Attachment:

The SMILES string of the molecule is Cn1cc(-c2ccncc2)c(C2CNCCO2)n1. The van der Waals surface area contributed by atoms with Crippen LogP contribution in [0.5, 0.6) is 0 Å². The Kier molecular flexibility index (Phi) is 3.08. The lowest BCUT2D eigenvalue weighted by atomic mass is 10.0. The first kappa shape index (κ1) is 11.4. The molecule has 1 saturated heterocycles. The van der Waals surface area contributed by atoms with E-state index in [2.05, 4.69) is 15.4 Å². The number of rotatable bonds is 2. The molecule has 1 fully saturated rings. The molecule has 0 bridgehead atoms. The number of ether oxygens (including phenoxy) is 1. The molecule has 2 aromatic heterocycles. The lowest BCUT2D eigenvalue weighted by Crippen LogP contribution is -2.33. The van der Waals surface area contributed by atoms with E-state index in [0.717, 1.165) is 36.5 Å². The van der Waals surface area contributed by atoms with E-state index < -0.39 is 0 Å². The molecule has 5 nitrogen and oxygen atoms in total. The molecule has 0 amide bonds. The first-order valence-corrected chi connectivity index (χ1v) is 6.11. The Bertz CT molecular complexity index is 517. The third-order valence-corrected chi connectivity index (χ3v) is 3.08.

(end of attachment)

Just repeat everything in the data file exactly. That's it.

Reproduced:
The SMILES string of the molecule is Cn1cc(-c2ccncc2)c(C2CNCCO2)n1. The van der Waals surface area contributed by atoms with Crippen LogP contribution in [0.5, 0.6) is 0 Å². The Kier molecular flexibility index (Phi) is 3.08. The lowest BCUT2D eigenvalue weighted by atomic mass is 10.0. The first kappa shape index (κ1) is 11.4. The molecule has 1 saturated heterocycles. The van der Waals surface area contributed by atoms with E-state index in [2.05, 4.69) is 15.4 Å². The number of rotatable bonds is 2. The molecule has 1 fully saturated rings. The molecule has 0 bridgehead atoms. The number of ether oxygens (including phenoxy) is 1. The molecule has 2 aromatic heterocycles. The lowest BCUT2D eigenvalue weighted by Crippen LogP contribution is -2.33. The van der Waals surface area contributed by atoms with E-state index in [0.717, 1.165) is 36.5 Å². The van der Waals surface area contributed by atoms with E-state index < -0.39 is 0 Å². The molecule has 5 nitrogen and oxygen atoms in total. The molecule has 0 amide bonds. The first-order valence-corrected chi connectivity index (χ1v) is 6.11. The Bertz CT molecular complexity index is 517. The third-order valence-corrected chi connectivity index (χ3v) is 3.08.